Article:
FreeBSD on Excito B3 (ARM) - worthwhile?

totte

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I’m considering trying out FreeBSD out of sheer curiousity and that I am slightly more in agreement with its license rather than GPL.

For the record I use a MacBook Pro (OS X 10.6) and an Excito B3 with WLAN (Debian 6.0.3, Linux 2.6.38, armv5tel). I am familiar with ssh, zsh, vim, tmux, git and at a somewhat lesser extent Python, django, apache and MySQL. My interest lies mainly in web development and hosting. The B3 is for practice and would be the machine to install FreeBSD on. More information about the product in question can be found at the manufacturers website: http://www.excito.com/node/8

Below is more information regarding Linux kernel support for the B3.

Mainline kernel patches
From: http://wiki.excito.org/wiki/index.php/User:Asl:mainline-kernel_Mainline_kernel_patchs

“The following three patches add support for the Bubb3 mini server to linux-2.6.38-rc8.
http://wiki.excito.org/wiki/images/3/32/0001-Kirkwood-Add-support-for-Excito-s-B3-miniserver.patch
http://wiki.excito.org/wiki/images/7/74/0002-phy-marvell-Add-basic-support-for-the-88E1116.patch
http://wiki.excito.org/wiki/images/5/50/0003-phy-Marvell-Add-support-for-inverted-LEDs-on-Bubba3-.patch"

Porting Debian to the B3
The following is an e-mail from a Debian user to their mailing list. The endeavour was discontinued due to difficulties with the ARM “ecosystem” as he himself described it. (Some typos edited.)

“I am considering to try and port Debian to the Excito B3. This is a small size, low consumption, Marvell Kirkwood-based home server.
...
B3s are provided with a pre-installed custom Debian, with a custom kernel and a specific web-based administration interface.
...
The kernel customization are for handling LEDs and switches, nothing very important for the beginning.

They boot using Das U-Boot, which is installed on flash banks, and configured to look for a kernel uImage on either:
• normal mode: internal SATA drive, first MS-DOS partition, Ext2/3 file system, a given path;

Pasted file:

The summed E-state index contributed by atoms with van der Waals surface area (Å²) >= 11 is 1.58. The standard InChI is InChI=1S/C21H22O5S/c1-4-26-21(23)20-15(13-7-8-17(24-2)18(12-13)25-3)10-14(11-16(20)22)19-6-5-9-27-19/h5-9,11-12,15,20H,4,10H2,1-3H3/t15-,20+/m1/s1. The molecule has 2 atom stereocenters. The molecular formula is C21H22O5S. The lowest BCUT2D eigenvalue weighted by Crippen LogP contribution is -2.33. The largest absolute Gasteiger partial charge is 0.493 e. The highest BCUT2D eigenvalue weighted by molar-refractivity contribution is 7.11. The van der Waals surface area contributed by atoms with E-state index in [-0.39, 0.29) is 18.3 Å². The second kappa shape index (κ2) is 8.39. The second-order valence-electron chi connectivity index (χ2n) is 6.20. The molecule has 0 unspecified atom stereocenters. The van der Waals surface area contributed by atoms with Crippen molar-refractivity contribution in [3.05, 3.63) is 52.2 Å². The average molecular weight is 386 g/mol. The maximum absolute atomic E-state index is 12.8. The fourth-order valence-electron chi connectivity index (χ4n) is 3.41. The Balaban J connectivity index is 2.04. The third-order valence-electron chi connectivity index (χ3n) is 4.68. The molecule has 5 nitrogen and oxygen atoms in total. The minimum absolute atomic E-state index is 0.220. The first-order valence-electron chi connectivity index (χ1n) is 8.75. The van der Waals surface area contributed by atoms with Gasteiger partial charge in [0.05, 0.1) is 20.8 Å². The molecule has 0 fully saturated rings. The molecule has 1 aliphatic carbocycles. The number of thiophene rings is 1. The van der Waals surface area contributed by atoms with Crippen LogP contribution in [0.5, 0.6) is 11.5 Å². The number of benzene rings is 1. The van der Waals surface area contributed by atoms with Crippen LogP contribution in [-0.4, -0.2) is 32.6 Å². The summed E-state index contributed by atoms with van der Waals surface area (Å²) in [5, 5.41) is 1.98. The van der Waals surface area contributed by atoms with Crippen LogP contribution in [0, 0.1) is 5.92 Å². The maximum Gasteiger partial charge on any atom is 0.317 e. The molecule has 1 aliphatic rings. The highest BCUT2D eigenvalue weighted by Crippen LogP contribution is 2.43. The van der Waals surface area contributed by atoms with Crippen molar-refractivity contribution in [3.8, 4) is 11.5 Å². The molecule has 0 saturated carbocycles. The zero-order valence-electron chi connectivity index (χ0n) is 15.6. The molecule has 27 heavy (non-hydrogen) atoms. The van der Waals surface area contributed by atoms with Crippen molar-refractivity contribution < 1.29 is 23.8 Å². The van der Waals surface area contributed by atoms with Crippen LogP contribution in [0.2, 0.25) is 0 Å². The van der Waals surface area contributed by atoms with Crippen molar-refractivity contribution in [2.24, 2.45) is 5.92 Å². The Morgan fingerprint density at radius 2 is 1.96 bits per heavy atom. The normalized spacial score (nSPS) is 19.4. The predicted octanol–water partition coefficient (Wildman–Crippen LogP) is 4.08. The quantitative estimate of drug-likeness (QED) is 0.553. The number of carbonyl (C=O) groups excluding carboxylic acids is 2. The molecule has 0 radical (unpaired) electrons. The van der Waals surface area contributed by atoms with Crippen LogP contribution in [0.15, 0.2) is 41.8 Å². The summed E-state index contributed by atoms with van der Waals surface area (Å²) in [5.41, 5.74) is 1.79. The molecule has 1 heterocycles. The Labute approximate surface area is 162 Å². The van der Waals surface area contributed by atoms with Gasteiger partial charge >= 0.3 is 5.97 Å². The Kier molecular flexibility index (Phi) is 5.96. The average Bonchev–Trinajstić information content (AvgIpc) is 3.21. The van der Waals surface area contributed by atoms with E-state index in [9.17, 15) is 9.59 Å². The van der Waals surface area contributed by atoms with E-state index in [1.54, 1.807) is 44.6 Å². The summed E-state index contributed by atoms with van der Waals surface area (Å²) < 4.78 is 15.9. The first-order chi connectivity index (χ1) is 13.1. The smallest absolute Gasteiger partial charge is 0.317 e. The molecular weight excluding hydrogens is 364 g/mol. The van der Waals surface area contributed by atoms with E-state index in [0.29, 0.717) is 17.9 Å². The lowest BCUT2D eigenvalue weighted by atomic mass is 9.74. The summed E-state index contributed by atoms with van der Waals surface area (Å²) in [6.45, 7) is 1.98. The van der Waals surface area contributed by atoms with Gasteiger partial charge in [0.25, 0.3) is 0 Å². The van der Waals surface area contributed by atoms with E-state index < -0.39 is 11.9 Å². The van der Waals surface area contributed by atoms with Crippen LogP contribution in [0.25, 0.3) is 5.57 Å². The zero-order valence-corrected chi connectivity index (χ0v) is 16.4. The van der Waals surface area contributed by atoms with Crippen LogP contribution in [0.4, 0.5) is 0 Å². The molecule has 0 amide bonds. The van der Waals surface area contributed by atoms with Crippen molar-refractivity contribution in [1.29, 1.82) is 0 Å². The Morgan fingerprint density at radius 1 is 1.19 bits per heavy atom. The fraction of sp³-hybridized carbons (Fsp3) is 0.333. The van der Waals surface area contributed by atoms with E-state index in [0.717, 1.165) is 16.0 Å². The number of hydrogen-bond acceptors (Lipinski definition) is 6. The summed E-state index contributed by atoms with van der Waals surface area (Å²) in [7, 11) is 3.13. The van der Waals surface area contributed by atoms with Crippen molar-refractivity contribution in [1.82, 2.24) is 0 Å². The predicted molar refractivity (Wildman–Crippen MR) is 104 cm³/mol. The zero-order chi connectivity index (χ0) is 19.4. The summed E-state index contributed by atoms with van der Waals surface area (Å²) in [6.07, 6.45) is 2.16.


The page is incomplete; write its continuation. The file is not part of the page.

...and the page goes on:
• rescue mode: external USB drive, first MS-DOS partition, FAT file system, a given path.

The only no-so-cool think I can see with the B3 is that its serial port is not very accessible, as it requires soldering.
...
So I think porting Debian simply means adapting flash-kernel to install the uImage to the right path, and building installation images for USB drives.
...”


I sent him an e-mail to hear what he learned about, well, ARM, and in short he explained (edited quote) that it lacks a standardization like that of the PC. Each model has its own customized way of booting and its own hardware with no way to discover what device is where. Thus, one new model almost implies one specifik kernel. As a consequence, an operating system can only support a handful of models that it has been specifically adapted to and no OS runs on ARM “generically”.

“Reverting” to a minimal Debian installation
I went another way in getting vanilla Debian on the machine - removing everything “Excito” except for the three packages needed for the machine to run (aside from the default selection installed by Debian). These are bubba-buttond (listens to the on/off button), bubba3-kernel and bubba3-modules. The process is written down here: http://wiki.excito.org/wiki/index.php/Revert_to_minimal_Debian_installation.

My question is - what would it take and how difficult (for a novice like me) would it be to install FreeBSD on the B3?
Follow-up question - would it be more worthwhile to put together a DIY machine with an Atom processor instead?

What with Raspberry Pi and all ARM seems like a lovely cheap platform for experiments, but perhaps it is not so.
 
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totte

totte

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I forgot to mention two things.

First off, I've been given (read) access to Excito's GitHub repositories, https://github.com/Excito.

Second, the purpose of installing FreeBSD would be to acquaint myself with how to run the system, on a low power consumption and silent machine to keep in the wardrobe (that's pretty much all I ask for). I'm interested in hosting Python web applications (django, web2py and whatnot) with Apache, perhaps Nginx and run Dovecot and Exim or similar for e-mail functionality. Nothing serious, just for testing, learning and development.
 

phoenix

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If you are new to programming, especially kernel programming, then don't bother with an ARM board. There's no official, Tier-1 support for FreeBSD on ARM in general. There are some patches floating around to support some ARM SoCs in some routers and embedded boards, but nothing (that I know of) for general computing uses.

If all you want is a small, silent "server" to play with FreeBSD, then pick up an Intel Atom or AMD Brazos/Bobcat/whatever-they-call-it system. It's x86, supports 64-bit, and you won't have to learn kernel programming to get things up and running. :)
 
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totte

totte

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I've played with the thought of buying something based on the Intel Atom, but it looks like it's going to have to wait until after I've gotten myself a new laptop.

Seeing as a lot of the code (although written for Linux) already exists, wouldn't that be a head start? What would the process to make a patch/patches look like outlined? At the risk of making a complete fool out of myself, C is still C, right?
 
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